It appeared at first to be a gross overreaction by police.
Multiple Juneau Police Department vehicles surrounded a car fueling at the Safeway gas station Thursday afternoon, drew their guns at the car’s four occupants and ordered them to put their hands up — only to arrest just one person for a probation violation.
Why were members of the public, also pumping gas at the station and driving in the parking lot, placed at risk of being in the line of fire?
JPD originally told the Empire that officers performed what they refer to as a “high- risk stop” because the man arrested, 24-year-old Juneau resident Erick Dante Waters, had a prior felony conviction for second-degree robbery. The robbery took place five years ago when Waters was 18, and he hasn’t been charged with a violent crime since.
When questioned further on Friday about how the police handled the remand, JPD spokesman Lt. David Campbell admitted: “There was a lot more going on than just a probation violation.”
He said the Safeway stop was connected to the shooting that took place at the Switzer Village trailer park this past Sunday.
JPD didn’t release more information up front because police worried it would jeopardize their investigation, the police lieutenant said. The department issued a press release about the arrest late Friday afternoon.
“The question (the department faced internally) was we have this ongoing investigation that is kind of leading into all this, and is releasing the information that we have going to jeopardize the ongoing information?” Campbell said by phone after meeting with the police chief. “And the determination is no, we don’t think it is, so let’s go ahead and release more information.”
Campbell said JPD received a tip Thursday that the man who shot several rounds inside the trailer park Sunday, Sept. 13, had just gotten into a vehicle at Switzer.
Nobody was injured in that shooting and there wasn’t evidence of property damage, but police called the shooting “highly dangerous” since it took place in a residential area. Police recovered the firearms involved in the incident (they had been left behind), but the suspects eluded police.
Police saw two vehicles (neither was the vehicle later stopped at Safeway) leaving Switzer that Sunday after multiple Switzer residents reported hearing gunshots at 6 a.m. One vehicle was briefly stopped by a JPD officer on foot, but it drove away when the officer tried to speak with the driver. The second vehicle sped away and prompted a brief police chase. The vehicle crashed into a tree and two people ran off. A third man, a 26-year-old California resident, was detained and was taken to the hospital for a minor injury he suffered in the crash.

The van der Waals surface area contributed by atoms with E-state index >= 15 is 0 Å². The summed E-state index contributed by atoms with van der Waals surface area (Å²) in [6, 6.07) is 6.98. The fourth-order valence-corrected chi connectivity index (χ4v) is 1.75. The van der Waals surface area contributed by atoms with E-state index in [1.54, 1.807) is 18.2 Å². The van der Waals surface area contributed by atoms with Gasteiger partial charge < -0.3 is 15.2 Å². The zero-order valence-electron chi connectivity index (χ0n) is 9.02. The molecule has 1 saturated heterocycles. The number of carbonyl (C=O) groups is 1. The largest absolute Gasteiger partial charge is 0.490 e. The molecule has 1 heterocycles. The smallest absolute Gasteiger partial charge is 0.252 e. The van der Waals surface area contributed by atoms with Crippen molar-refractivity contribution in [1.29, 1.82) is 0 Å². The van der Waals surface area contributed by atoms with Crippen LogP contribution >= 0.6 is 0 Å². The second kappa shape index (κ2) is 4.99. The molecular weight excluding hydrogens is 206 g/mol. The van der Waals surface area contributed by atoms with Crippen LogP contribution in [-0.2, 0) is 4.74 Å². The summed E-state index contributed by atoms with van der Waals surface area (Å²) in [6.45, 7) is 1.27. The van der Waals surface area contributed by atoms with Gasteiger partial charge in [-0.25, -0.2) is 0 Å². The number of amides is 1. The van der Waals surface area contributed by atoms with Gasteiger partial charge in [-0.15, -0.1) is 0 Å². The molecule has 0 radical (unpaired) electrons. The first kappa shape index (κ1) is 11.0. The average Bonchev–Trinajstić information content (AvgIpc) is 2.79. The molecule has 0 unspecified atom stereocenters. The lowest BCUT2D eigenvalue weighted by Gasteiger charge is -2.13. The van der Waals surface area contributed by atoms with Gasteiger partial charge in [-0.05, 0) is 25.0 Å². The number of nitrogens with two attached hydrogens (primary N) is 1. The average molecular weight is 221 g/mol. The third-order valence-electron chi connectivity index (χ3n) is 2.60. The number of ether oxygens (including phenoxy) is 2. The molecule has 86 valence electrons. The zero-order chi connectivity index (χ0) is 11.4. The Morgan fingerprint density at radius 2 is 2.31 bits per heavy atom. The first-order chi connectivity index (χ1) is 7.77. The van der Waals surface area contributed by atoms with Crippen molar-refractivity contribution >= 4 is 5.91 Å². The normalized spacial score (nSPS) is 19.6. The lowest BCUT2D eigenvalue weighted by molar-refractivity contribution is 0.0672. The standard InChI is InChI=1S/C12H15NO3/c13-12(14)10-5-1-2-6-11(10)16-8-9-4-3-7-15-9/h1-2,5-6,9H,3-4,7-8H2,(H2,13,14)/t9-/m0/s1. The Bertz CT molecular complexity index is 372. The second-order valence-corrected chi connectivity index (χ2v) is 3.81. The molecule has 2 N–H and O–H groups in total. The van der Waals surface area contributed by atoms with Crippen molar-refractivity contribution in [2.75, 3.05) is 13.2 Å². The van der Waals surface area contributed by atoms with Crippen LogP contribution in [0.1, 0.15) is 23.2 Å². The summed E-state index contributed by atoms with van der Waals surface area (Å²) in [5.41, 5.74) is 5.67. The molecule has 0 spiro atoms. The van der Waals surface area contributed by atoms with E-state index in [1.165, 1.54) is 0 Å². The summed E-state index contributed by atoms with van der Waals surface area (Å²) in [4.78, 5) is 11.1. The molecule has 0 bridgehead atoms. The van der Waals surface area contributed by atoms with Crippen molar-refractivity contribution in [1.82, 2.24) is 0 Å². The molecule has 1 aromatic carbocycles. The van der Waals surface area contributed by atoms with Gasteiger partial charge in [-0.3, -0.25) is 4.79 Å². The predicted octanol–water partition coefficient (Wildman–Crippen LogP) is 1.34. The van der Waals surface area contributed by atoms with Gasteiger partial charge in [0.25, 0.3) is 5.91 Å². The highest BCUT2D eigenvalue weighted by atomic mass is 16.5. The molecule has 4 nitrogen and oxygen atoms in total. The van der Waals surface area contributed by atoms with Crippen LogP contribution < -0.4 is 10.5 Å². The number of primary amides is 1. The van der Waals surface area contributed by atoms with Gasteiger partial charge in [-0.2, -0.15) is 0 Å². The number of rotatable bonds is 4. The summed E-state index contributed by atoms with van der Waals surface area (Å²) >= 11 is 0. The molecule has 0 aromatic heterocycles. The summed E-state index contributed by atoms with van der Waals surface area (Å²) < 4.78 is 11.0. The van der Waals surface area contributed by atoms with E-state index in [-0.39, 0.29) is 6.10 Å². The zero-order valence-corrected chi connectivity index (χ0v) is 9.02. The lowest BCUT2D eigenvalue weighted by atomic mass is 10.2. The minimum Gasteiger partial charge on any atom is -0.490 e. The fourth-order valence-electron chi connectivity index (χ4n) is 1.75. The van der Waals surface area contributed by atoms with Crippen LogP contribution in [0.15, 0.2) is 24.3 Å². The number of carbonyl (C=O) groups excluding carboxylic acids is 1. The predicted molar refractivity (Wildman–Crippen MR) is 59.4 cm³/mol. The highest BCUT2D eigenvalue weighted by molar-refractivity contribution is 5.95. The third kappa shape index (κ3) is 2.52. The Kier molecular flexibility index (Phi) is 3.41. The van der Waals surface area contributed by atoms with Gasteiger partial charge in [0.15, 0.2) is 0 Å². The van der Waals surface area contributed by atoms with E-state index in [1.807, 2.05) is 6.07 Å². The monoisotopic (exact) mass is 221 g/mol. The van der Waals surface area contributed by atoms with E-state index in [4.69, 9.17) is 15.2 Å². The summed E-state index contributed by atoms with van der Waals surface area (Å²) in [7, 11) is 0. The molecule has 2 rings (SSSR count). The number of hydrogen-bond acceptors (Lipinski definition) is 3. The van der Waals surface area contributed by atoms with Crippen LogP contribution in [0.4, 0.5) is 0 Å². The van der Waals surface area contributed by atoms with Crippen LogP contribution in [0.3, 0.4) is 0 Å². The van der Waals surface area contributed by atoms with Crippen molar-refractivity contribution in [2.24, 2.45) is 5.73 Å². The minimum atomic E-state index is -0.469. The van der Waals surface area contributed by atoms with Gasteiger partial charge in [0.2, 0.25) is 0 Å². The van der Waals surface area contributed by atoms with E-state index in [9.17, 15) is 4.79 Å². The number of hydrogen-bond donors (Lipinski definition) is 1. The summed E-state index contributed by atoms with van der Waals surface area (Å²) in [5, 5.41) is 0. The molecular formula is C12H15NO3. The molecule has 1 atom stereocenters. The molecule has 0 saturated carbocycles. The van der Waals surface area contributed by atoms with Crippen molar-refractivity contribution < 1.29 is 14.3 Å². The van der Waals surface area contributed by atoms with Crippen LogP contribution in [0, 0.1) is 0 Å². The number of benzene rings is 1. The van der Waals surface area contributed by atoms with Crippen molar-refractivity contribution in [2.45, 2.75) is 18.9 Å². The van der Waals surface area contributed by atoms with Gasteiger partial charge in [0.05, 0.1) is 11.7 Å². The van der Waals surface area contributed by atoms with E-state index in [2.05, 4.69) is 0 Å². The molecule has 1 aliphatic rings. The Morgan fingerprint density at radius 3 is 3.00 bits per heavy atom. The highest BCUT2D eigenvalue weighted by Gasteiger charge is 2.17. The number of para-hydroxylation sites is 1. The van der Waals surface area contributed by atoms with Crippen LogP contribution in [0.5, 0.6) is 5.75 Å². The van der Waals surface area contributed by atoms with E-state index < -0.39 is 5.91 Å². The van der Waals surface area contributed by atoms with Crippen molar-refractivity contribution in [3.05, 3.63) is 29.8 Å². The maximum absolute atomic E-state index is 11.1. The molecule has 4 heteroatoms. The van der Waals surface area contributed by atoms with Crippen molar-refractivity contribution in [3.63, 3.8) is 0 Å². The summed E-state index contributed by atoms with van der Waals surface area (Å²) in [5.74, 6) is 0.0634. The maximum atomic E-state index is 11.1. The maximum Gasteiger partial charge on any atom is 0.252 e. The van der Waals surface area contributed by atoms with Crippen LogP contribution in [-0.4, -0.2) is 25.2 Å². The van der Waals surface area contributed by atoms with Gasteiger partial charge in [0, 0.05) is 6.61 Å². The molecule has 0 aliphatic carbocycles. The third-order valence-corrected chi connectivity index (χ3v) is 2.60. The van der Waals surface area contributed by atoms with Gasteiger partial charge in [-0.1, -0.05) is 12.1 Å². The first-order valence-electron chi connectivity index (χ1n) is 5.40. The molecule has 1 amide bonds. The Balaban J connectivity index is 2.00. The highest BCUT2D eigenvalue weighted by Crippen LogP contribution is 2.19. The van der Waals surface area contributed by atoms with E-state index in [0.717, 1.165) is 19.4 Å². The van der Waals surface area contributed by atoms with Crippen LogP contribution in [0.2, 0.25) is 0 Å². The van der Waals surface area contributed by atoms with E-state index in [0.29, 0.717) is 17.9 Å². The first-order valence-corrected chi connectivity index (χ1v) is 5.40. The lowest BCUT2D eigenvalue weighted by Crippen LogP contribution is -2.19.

Fast-forward to Thursday. After JPD received a tip about the possible shooter getting into a vehicle, “a couple of JPD investigators” responded and began tailing the car, Campbell said. It drove, and police followed, to the Safeway gas station.
Campbell said the investigators, driving in unmarked vehicles, called for a marked JPD unit with lights and sirens to go to Safeway to perform a traffic stop on the vehicle. But before the marked units arrived, three of the car’s occupants got out of the vehicle, and investigators couldn’t see anybody in the driver’s seat.
“Maybe they were just stretching their legs, I don’t know,” Campbell said. “But from the investigators’ perspective, there’s nobody’s in the driver’s seat, we can see three of the four people’s bodies and we don’t want to get involved in a pursuit again. So as soon as the patrol car arrived, they did the stop and contacted them.”
All four of the vehicle’s occupants were handcuffed, placed in the backs of separate patrol vehicles and questioned by authorities about Sunday’s shooting.
One of the men, Erick Waters, was on probation. A police officer called Waters’ Juneau probation officer, who requested police remand him to Lemon Creek Correctional Center.
“There was enough going on that the probation officer said (Waters) being there at the time was a violation, so they remanded him,” Campbell said when asked what the violation was. “I don’t know what the specifics are.”
Of the three remaining men, police recognized and already knew the identity of one from the scene of the shooting: a 25-year-old from California.
The other two were new to JPD, and police only identified them to the public as a 24-year-old man from California and a 17-year-old boy from New Mexico.
Police believe they all played a role in the shooting, though none were arrested.
“They’re definitely involved in some fashion with the shooting and we’re still conducting our investigation to determine exactly what parts they played in it,” Campbell said.
One of the men from California told the Empire he was the victim of false identification.
“They got the wrong people,” he said while walking away in the parking lot with his mother. He added, “They thought they had the right people but they didn’t. We ain’t did nothing.”
When the Empire asked for his name and age, he said it was Jackie Brown and he was 27. The police later confirmed with the Empire that was not his real name or age.
Police said their investigation into the shooting is continuing.